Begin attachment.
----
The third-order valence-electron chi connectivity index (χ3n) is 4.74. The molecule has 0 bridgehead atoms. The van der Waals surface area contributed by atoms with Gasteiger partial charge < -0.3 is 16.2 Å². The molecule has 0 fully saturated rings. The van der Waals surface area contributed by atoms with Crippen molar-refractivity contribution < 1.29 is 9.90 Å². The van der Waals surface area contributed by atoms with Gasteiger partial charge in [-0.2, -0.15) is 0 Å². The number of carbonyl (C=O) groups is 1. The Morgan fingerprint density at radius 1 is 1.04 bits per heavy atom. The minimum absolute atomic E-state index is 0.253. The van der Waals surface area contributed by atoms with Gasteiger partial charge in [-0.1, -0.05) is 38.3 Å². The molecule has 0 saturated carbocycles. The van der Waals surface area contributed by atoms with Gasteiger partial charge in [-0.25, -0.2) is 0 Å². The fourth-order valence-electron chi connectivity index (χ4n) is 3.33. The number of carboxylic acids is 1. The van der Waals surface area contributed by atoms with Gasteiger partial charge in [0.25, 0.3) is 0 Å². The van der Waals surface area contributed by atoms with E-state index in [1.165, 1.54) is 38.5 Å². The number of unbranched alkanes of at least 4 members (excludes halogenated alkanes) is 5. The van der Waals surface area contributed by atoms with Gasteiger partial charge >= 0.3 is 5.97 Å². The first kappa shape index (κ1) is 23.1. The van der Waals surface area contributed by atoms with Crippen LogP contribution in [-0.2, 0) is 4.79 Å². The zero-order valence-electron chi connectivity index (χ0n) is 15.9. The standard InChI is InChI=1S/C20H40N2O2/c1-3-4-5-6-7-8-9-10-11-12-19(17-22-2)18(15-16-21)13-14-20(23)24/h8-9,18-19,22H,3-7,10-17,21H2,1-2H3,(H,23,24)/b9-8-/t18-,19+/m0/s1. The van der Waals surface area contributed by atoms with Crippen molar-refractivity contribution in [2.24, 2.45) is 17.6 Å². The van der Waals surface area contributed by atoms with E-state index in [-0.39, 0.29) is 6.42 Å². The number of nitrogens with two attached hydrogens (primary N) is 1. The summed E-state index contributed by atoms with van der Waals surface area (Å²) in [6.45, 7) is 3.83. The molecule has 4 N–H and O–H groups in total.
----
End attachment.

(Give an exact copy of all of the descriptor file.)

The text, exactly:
The third-order valence-electron chi connectivity index (χ3n) is 4.74. The molecule has 0 bridgehead atoms. The van der Waals surface area contributed by atoms with Gasteiger partial charge < -0.3 is 16.2 Å². The molecule has 0 fully saturated rings. The van der Waals surface area contributed by atoms with Crippen molar-refractivity contribution < 1.29 is 9.90 Å². The van der Waals surface area contributed by atoms with Gasteiger partial charge in [-0.2, -0.15) is 0 Å². The number of carbonyl (C=O) groups is 1. The Morgan fingerprint density at radius 1 is 1.04 bits per heavy atom. The minimum absolute atomic E-state index is 0.253. The van der Waals surface area contributed by atoms with Gasteiger partial charge in [-0.1, -0.05) is 38.3 Å². The molecule has 0 saturated carbocycles. The van der Waals surface area contributed by atoms with Gasteiger partial charge in [-0.25, -0.2) is 0 Å². The fourth-order valence-electron chi connectivity index (χ4n) is 3.33. The number of carboxylic acids is 1. The van der Waals surface area contributed by atoms with Gasteiger partial charge in [0.25, 0.3) is 0 Å². The van der Waals surface area contributed by atoms with E-state index in [1.165, 1.54) is 38.5 Å². The number of unbranched alkanes of at least 4 members (excludes halogenated alkanes) is 5. The van der Waals surface area contributed by atoms with Gasteiger partial charge >= 0.3 is 5.97 Å². The first kappa shape index (κ1) is 23.1. The van der Waals surface area contributed by atoms with Crippen LogP contribution in [-0.2, 0) is 4.79 Å². The zero-order valence-electron chi connectivity index (χ0n) is 15.9. The standard InChI is InChI=1S/C20H40N2O2/c1-3-4-5-6-7-8-9-10-11-12-19(17-22-2)18(15-16-21)13-14-20(23)24/h8-9,18-19,22H,3-7,10-17,21H2,1-2H3,(H,23,24)/b9-8-/t18-,19+/m0/s1. The van der Waals surface area contributed by atoms with Crippen molar-refractivity contribution in [2.24, 2.45) is 17.6 Å². The van der Waals surface area contributed by atoms with E-state index in [-0.39, 0.29) is 6.42 Å². The number of nitrogens with two attached hydrogens (primary N) is 1. The summed E-state index contributed by atoms with van der Waals surface area (Å²) in [6.45, 7) is 3.83. The molecule has 4 N–H and O–H groups in total.